Duddo parish lies in north Northumberland on the border with Scotland. It has a rich variety of archaeological sites, with numerous cropmarks, and important monuments and buildings from the prehistoric, medieval and post-medieval periods.
The earliest evidence of a human presence is the burial and ritual monuments built by Bronze Age people more than 4000 years ago. Three different burial places have been discovered here so far. Two of these were under mounds of earth and stone, called burial cairns; one had seven stone cists in it and the other had three pottery vessels buried in it. The third burial site lay inside a stone circle called Duddo Four Stones, where a cremation had been buried in a central pit. Although there must have been people living here at this time, modern agriculture has left no trace of their houses or settlements.
The Iron Age gives us the opposite picture as we get our first glimpse of the way people lived over 2500 years ago but no sign of their burials and ritual side of life. They lived in enclosures surrounded by ramparts or banks; sometimes these were defensive and placed in prominent hill top locations, but many occur in lowland areas. These were small farmsteads where an extended family group may have lived and worked and some may have continued largely unchanged into the Roman period. In the Iron Age enclosures are usually circular, or rounded, in shape such as Camp Field and Twizel Redhouse In the Roman period they become squarer such as at Cartersford Bridge. Such settlements survive as cropmarks in Duddo and are only visible from the air. Only one of them might have been built for defensive reasons, at Mill Hill where a promontory has been used to provide natural defences overlooking the River Till.
Duddo lies well north of Hadrian's Wall and there are no Roman military sites known in the parish, although the Devil's Causeway Roman road lies only a few kilometres to the east. Likewise, there is nothing known of the early medieval period in the parish.
The main settlement today is Duddo village, but this was only one of three of four villages in the parish in medieval times that belonged to the Bishop of Durham and his estate of Norhamshire. People also lived at Grindon and Felkington and another village seems to have existed at Twizell although the documentary evidence suggests it may be 16th century in date. Farming would have been the way of life of most people at this time and a series of cultivation terraces survive as earthworks just north of Duddo village.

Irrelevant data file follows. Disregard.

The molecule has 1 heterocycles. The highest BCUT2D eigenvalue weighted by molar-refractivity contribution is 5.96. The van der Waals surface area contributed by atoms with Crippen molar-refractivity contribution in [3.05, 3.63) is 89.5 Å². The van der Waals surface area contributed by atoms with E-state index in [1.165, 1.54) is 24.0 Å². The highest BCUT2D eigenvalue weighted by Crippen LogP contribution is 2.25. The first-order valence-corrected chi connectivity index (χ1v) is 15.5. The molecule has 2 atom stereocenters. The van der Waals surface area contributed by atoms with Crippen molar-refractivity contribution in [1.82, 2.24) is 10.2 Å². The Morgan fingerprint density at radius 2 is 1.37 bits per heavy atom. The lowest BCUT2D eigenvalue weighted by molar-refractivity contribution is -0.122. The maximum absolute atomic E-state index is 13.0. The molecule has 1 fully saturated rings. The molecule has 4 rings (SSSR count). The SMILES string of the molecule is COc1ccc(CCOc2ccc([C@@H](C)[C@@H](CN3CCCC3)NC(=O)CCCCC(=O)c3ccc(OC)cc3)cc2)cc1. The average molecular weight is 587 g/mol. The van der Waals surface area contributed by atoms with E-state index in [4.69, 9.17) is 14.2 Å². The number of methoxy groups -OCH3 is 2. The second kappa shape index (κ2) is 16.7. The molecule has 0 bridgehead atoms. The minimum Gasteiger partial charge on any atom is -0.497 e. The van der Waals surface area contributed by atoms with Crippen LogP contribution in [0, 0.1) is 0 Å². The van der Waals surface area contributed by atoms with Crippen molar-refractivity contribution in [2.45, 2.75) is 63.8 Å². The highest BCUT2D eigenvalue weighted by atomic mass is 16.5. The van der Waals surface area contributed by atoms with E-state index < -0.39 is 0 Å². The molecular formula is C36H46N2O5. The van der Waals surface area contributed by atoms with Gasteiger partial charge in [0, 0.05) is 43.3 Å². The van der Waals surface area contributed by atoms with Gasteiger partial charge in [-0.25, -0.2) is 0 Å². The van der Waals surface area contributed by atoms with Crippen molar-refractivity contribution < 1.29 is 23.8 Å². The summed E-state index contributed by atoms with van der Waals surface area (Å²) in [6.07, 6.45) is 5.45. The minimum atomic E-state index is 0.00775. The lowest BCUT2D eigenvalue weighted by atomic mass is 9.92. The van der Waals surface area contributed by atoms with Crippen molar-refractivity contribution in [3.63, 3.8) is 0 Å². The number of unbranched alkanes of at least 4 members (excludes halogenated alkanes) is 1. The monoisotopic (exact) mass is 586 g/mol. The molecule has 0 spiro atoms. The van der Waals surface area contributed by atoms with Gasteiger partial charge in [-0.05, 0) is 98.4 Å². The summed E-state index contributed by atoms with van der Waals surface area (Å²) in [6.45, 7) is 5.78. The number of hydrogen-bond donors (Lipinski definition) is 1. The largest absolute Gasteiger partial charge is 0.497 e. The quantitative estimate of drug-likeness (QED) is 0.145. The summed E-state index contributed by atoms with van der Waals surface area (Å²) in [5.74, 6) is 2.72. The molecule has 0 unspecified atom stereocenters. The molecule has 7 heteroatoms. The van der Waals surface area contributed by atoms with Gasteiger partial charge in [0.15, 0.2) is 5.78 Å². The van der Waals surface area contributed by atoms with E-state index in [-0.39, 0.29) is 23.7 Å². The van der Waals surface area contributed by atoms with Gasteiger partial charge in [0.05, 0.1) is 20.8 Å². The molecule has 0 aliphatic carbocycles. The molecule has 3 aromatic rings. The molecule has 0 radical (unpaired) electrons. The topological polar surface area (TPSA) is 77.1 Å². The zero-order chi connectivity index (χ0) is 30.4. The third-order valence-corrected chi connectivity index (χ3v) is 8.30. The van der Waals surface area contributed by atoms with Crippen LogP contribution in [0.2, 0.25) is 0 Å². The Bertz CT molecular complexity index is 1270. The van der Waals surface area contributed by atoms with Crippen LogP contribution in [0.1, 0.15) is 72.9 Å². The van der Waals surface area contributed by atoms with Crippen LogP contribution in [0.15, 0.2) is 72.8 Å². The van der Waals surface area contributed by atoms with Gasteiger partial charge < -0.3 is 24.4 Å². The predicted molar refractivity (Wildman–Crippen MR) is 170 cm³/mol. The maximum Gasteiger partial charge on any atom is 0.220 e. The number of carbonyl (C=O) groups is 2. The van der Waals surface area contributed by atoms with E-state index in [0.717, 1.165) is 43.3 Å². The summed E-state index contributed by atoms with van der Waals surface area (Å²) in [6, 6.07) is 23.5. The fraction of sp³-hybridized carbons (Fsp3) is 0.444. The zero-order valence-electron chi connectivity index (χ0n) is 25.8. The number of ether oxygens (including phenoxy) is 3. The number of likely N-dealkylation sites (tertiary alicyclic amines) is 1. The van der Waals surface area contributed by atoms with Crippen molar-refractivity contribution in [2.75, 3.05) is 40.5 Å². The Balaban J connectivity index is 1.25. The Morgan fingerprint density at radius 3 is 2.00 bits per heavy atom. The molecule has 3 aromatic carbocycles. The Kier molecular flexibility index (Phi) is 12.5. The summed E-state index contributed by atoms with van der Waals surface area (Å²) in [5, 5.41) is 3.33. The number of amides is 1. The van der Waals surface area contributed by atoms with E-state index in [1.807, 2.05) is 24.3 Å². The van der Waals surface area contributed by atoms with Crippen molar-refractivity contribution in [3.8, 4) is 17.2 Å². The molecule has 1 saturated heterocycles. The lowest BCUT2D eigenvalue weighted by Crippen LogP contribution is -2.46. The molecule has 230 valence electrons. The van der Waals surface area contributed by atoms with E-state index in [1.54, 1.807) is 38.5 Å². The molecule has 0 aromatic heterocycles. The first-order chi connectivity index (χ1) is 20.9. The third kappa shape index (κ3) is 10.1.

People living in this area also had to contend with the ravages of warfare between England and Scotland in medieval times and those who could afford it built defensive towers to protect themselves. The ruins of Duddo Tower are one of the most prominent historic features in the parish, standing on crags south of the village. It was first destroyed by James IV of Scotland in 1496 but repairs meant that it continued to provide protection until the late 16th century. Other medieval tower houses were built at Grindon Rigg and Twizel, the latter being turned into a folly in the 18th century. Twizel also lay on the English army's route to the Battle of Flodden in 1513 and soldiers probably used Twizel Bridge to cross the River Till.
The 16th century saw many border skirmishes, such as the Battle of Grindon in 1558, and reivers continued to make the border regions of England and Scotland a troubled place to live into the 17th century. Those who could afford it built defended farmhouses, or bastles to protect themselves and their animals from the reivers such as at Felkington. However, these struggles had settled down by the 18th century and people began to look to a less defensive way of life and started to invest in their surroundings. At Twizel Sir Francis Blake started to build a gigantic folly and mansion house was built by Thomas Watson at Grindonrigg. Farming also began to develop more productive and innovative methods and series of fine farmhouses and planned farms were built in the 18th and 19th centuries, such as Tiptoe and Shellacres. Other industries sprang up, such as coalmining at Greenlaw Walls, and the railway age arrived in the mid-19th century with the York, Newcastle and Berwick Railway and the construction of a viaduct near St Cuthbert's Farm.
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